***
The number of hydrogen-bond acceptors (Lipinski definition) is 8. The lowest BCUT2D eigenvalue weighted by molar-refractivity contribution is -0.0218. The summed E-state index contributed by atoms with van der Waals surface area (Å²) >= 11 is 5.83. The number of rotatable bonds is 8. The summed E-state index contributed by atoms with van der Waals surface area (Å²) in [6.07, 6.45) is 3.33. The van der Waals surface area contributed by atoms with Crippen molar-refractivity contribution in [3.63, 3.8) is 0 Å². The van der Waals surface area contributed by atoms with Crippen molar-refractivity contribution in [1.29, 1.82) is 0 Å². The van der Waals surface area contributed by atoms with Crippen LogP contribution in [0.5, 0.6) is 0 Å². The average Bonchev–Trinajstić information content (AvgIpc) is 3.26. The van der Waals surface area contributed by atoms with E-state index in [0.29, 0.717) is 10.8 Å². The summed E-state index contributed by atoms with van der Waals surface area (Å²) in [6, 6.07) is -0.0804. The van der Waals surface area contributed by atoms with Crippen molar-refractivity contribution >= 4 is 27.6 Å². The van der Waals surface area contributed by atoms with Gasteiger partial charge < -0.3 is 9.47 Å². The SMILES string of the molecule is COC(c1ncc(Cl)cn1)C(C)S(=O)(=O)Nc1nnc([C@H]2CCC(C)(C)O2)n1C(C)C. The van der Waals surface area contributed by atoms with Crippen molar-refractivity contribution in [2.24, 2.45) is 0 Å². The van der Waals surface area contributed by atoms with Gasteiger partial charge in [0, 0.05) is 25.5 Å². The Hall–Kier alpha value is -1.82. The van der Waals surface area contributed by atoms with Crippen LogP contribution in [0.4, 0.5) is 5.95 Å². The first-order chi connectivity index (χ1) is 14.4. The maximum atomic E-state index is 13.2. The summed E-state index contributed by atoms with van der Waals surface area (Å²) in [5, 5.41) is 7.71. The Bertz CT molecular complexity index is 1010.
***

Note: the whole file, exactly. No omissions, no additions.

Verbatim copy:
The number of hydrogen-bond acceptors (Lipinski definition) is 8. The lowest BCUT2D eigenvalue weighted by molar-refractivity contribution is -0.0218. The summed E-state index contributed by atoms with van der Waals surface area (Å²) >= 11 is 5.83. The number of rotatable bonds is 8. The summed E-state index contributed by atoms with van der Waals surface area (Å²) in [6.07, 6.45) is 3.33. The van der Waals surface area contributed by atoms with Crippen molar-refractivity contribution in [3.63, 3.8) is 0 Å². The van der Waals surface area contributed by atoms with Crippen molar-refractivity contribution in [1.29, 1.82) is 0 Å². The van der Waals surface area contributed by atoms with Crippen LogP contribution in [0.5, 0.6) is 0 Å². The average Bonchev–Trinajstić information content (AvgIpc) is 3.26. The van der Waals surface area contributed by atoms with E-state index in [0.29, 0.717) is 10.8 Å². The summed E-state index contributed by atoms with van der Waals surface area (Å²) in [6, 6.07) is -0.0804. The van der Waals surface area contributed by atoms with Crippen molar-refractivity contribution >= 4 is 27.6 Å². The van der Waals surface area contributed by atoms with Gasteiger partial charge < -0.3 is 9.47 Å². The SMILES string of the molecule is COC(c1ncc(Cl)cn1)C(C)S(=O)(=O)Nc1nnc([C@H]2CCC(C)(C)O2)n1C(C)C. The van der Waals surface area contributed by atoms with Crippen molar-refractivity contribution in [2.24, 2.45) is 0 Å². The van der Waals surface area contributed by atoms with Gasteiger partial charge in [0, 0.05) is 25.5 Å². The Hall–Kier alpha value is -1.82. The van der Waals surface area contributed by atoms with Crippen LogP contribution in [0.4, 0.5) is 5.95 Å². The first-order chi connectivity index (χ1) is 14.4. The maximum atomic E-state index is 13.2. The summed E-state index contributed by atoms with van der Waals surface area (Å²) in [5, 5.41) is 7.71. The Bertz CT molecular complexity index is 1010.